Where will ground zero for non-residential growth be in Manteca during 2016?
Try the Big League Dreams sports complex. It sits smack dab in the middle of a half radius of development that could end up being in excess of $250 million in private and public investment in southwest Manteca.
It got a start last month as Ulta Beauty opened in a new add-on building at Stadium Retail Center and Manteca’s third Taco Bell started filling orders next to the nearby McDonald’s. Work also started in December on Manteca’s 11th car wash — and second Prime Shine location — on Airport Way between Daniels and Wawona. Plans for a Sizzler Restaurant to be built behind Taco Bell and McDonald’s were approved last month as well with construction expected to start soon.
But the real big work will start in the coming months.
A chunk of Manteca’s remaining $50 million in redevelopment funds is financing the extension of Daniels Street to McKinley Avenue as well as paying for sewer, water and storm system extensions. It is all designed to jump start development of the 210.7 acres of city owned land west of Costco and BLD as a family entertainment zone.
And the crown jewel is a 30-acre site that has environmental clearance for a 500-room resort hotel with a 75,000-square-foot indoor waterpark, a 15,000-square-foot outdoor waterpark, 37,500 square feet of restaurant space, and a 30,000-square-foot conference center.
Whether it will be Great Wolf seizing the opportunity is debatable. Back in October after a new CEO took over the firm, he wanted a review of all pending investments including the Manteca location.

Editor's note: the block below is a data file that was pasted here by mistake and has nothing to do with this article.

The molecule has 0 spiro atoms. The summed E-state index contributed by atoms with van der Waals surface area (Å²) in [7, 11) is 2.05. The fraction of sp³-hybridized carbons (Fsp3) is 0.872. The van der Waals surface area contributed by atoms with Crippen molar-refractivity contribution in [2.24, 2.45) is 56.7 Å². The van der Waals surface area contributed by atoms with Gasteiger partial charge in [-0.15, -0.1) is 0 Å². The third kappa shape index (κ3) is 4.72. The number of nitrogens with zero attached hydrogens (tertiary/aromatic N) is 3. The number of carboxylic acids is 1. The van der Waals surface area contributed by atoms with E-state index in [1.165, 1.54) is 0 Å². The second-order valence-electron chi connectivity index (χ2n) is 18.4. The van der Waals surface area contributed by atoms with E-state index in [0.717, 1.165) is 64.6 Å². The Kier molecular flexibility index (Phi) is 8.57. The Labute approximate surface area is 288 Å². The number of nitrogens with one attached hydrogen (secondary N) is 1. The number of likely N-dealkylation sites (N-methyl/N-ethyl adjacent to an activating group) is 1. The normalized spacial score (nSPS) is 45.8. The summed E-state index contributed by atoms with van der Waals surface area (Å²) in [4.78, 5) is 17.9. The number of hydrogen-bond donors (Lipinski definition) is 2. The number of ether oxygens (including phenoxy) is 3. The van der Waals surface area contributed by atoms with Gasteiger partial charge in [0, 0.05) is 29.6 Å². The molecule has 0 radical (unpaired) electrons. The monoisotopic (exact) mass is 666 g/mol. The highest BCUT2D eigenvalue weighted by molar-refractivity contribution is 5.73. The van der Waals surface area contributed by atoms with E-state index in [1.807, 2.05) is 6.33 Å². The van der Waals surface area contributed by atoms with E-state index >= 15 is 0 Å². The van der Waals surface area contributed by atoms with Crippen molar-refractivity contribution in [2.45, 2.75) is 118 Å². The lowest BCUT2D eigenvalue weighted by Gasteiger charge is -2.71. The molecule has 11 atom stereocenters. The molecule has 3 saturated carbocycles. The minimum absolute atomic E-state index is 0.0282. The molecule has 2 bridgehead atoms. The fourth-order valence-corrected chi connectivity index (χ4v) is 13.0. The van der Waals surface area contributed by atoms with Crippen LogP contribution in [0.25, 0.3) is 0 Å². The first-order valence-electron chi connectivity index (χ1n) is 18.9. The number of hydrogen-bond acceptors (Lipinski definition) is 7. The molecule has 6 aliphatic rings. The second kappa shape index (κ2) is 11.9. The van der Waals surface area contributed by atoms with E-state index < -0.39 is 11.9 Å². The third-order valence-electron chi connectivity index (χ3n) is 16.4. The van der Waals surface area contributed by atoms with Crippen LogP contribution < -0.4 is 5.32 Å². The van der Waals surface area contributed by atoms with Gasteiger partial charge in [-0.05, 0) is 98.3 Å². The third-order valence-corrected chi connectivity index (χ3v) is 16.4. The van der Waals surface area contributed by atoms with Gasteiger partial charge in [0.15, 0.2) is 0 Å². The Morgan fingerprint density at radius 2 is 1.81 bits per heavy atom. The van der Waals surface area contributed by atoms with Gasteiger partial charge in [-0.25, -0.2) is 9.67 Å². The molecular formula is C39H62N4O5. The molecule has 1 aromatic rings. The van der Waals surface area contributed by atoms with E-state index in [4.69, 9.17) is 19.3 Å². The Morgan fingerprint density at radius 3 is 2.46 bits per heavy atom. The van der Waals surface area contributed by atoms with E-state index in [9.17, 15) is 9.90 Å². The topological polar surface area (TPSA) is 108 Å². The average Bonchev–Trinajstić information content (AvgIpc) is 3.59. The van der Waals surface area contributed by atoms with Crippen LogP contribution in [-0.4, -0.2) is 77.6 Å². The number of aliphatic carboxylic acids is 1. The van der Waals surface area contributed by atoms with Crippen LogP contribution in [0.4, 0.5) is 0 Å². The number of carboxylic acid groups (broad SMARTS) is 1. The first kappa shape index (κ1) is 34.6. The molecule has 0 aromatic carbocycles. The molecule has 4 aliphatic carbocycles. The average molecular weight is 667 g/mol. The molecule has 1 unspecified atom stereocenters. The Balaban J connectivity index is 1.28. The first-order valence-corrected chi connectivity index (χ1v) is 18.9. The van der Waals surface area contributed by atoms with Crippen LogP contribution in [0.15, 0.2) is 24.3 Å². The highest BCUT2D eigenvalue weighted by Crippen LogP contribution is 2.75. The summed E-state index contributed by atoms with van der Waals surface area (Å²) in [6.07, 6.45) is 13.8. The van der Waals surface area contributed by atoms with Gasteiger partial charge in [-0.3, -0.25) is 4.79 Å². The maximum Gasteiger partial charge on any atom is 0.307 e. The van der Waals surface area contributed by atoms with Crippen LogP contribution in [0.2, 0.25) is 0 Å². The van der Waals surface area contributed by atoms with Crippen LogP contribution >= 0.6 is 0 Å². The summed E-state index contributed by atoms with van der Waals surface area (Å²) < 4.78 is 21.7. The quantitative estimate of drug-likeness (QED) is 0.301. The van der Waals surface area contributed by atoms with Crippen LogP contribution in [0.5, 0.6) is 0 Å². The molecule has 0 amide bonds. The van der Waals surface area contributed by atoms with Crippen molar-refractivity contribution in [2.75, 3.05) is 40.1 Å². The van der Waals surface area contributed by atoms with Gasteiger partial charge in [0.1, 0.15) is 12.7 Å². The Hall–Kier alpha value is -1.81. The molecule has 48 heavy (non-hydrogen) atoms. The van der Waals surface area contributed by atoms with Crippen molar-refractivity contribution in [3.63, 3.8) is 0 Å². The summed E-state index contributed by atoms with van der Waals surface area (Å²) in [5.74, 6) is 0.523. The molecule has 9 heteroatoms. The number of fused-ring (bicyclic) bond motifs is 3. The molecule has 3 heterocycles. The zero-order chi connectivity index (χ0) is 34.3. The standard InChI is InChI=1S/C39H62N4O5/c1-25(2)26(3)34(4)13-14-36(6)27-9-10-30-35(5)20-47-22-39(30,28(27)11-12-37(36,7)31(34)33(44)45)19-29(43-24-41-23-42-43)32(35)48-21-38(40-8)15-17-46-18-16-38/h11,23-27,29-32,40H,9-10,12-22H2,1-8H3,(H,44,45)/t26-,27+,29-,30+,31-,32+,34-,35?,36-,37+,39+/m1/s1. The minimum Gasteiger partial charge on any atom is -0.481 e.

That didn’t faze the development firm of McWhinney that promptly started entertaining possible partnerships with Great Wolf’s competitors eager to jump on the extensive market research that had been done and the fact three to four years of tedious environmental work has been completed. Add to the fact the city’s infrastructure work that will start in the next few months and the 30-acre site is essentially shovel ready.
All that is left is a final site plan that would just require Planning Commission and City Council approval as well as a final development agreement.
City Manager Karen McLaughlin confirmed Wednesday that McWhinney is actively in contact will all potential users of the 30-acre resort hotel site including Great Wolf. She expects to see some movement in the coming two months on the site.
Also moving forward is the $1.2 million extension of Milo Candini Drive from where it ends at the northern edge of the city-owned BLD sports complex to Yosemite Avenue. That is expected not only to provide traffic circulation for the FEZ project but also open up city-owned land on both sides of the extension for business park development.
Work is also underway to convert McKinley Avenue at the 120 Bypass into an interchange. The city is now working on right-of-way acquisition and design using $7.5 million in RDA funds, federal transit money, and regional transit fees to do the current work.
The city also has funds budgeted this year for adding a left turn lane all the way down Airport Way between Daniels and Yosemite as the first phase of work to widen the corridor to eight lanes.
FEZ designed for
The FEZ concept is designed to build on the success of Big League Dreams, Bass Pro Shops and Woodward Park (in the form of soccer tournaments) in attracting regional visitors’ dollars to Manteca.